How to Pack for an Unexpected Guilt Trip

At our monthly grief support group, I have the privilege to listen to people’s stories and hear what they are experiencing during their grief process. Last month, I noticed a common thread between the stories – the presence of a deep sense of guilt, no matter the circumstance in which their pet died. I found it compelling that so many different grief journeys included such a strong theme of guilt.

Why is it so painfully common to feel such tremendous guilt after a pet dies? Is there anything that can be done to move on from the feelings of regret and the intrusive “What Ifs”?

When a pet dies, it is completely natural and very common to experience feelings of guilt and regret. I often hear people say things like “What if I had thought to ask about it?” or “If only I had taken him to the vet sooner”.  While asking ourselves these questions is normal, many of these recurring thoughts or feelings are not based in reality and can become intrusive, quickly taking over and preventing you from healing. Many people blame themselves for their pet’s suffering or death because of things they did or didn’t do. However, in many instances, recurring feelings of guilt and thoughts of “What If” are our ways of trying to find an answer for something that has no answer:  “Why did my pet have to die?” When something devastating happens, it is easier to blame ourselves or someone else than to accept the scary reality that life is uncertain, and sometimes bad things happen for no reason and we aren’t able to control them. The truth is, even if you had never done a single thing wrong during your pet’s entire life, you would most likely still have moments of guilt and regret – it’s a part of human nature and it’s a part of losing a loved one.

Once we begin to understand that guilt is a normal part of grief, it’s important to break down that guilt into what is “usable” and what is better to let go. Sometimes there is value in asking ourselves what we could have done differently; doing so can help us grow and also plan for other pets in the future. For most of us however, the nagging thoughts of guilt are built upon things that are better let go. In the book When Bad Things Happen to Good People, Rabbi Harold Kushner writes, “An appropriate sense of guilt makes people try to be better. But an excessive sense of guilt, a tendency to blame ourselves for things which are clearly not our fault, robs us of our self-esteem and perhaps of our capacity to grow and act.”

For the things you wish you had done differently: acknowledge them, write them down, share them with others who can also learn from them, and then, most importantly, forgive yourself. Trust that you did everything you could have done with what you knew and had at the time. I try to remind people that when they were caught in the urgency of the situation, they made a decision based on something in their heart or gut in that moment. Show yourself compassion and trust in whatever it was that was leading you at the time. Of course hindsight brings new information and new perspectives, but ultimately, you need to forgive yourself for your regrets in order to heal.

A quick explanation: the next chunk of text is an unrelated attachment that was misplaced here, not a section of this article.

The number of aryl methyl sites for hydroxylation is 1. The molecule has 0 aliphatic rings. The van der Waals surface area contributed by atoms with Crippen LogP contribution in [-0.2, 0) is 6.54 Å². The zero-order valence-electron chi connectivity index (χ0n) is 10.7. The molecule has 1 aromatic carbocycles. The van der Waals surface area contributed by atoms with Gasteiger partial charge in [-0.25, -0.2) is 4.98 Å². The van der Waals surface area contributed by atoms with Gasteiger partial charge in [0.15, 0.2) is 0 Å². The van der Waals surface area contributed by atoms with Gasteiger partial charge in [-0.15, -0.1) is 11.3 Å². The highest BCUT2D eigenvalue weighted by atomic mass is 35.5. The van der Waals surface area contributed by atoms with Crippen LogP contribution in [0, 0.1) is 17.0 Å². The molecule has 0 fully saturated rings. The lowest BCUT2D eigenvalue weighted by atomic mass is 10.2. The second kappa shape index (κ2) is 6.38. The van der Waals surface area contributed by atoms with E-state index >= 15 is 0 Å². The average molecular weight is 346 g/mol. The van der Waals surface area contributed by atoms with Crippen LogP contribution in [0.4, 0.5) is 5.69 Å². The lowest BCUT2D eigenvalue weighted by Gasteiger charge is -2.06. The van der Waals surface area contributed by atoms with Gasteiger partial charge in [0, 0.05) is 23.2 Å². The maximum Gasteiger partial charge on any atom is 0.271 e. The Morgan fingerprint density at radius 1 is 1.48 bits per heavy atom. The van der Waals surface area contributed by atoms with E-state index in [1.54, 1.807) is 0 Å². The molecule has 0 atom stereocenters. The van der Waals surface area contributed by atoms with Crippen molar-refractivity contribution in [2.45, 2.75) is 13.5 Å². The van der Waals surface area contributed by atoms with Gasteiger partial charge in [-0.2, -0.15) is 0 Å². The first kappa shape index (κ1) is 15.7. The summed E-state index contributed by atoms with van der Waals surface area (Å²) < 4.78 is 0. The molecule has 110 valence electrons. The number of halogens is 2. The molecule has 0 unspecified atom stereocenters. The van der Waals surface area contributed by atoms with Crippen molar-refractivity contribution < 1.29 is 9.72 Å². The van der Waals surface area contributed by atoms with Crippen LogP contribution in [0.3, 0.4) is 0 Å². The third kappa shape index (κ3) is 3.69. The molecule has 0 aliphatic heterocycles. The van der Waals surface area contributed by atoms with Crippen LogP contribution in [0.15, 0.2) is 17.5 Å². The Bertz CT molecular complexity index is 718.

In many cases, feelings of guilt become intrusive and begin to take over our thoughts and grief process. When you feel such thoughts taking over, try to stop them in their tracks. At the first thought of “I should have”, or “What if”, stop yourself. Some people find it helpful to repeat to themselves “I did everything that I could and I know that” or “I have no control over what happened” or “She knew how much I loved her” – anything that is meaningful for you and helps you to break the guilt thought cycle. It’s a lot like breaking a bad habit. After a while it will be easier to stop this unhelpful thought pattern and redirect yourself. It may sound simple or superficial, but it takes consistent work to break a habit and re-wire how you think.

At the end of the day, the most important gift you can give yourself while you are grieving is forgiveness. Be honest about your guilt – write it down, talk about it with someone you trust – and accept that guilt is another part of grief that needs to be faced and worked through. During your pet’s life, you loved them unconditionally and forgave them each time you saw a puddle on the floor or a garbage can knocked over. Right now, while your heart is aching, show yourself the same love and forgiveness that you always knew how to show them.

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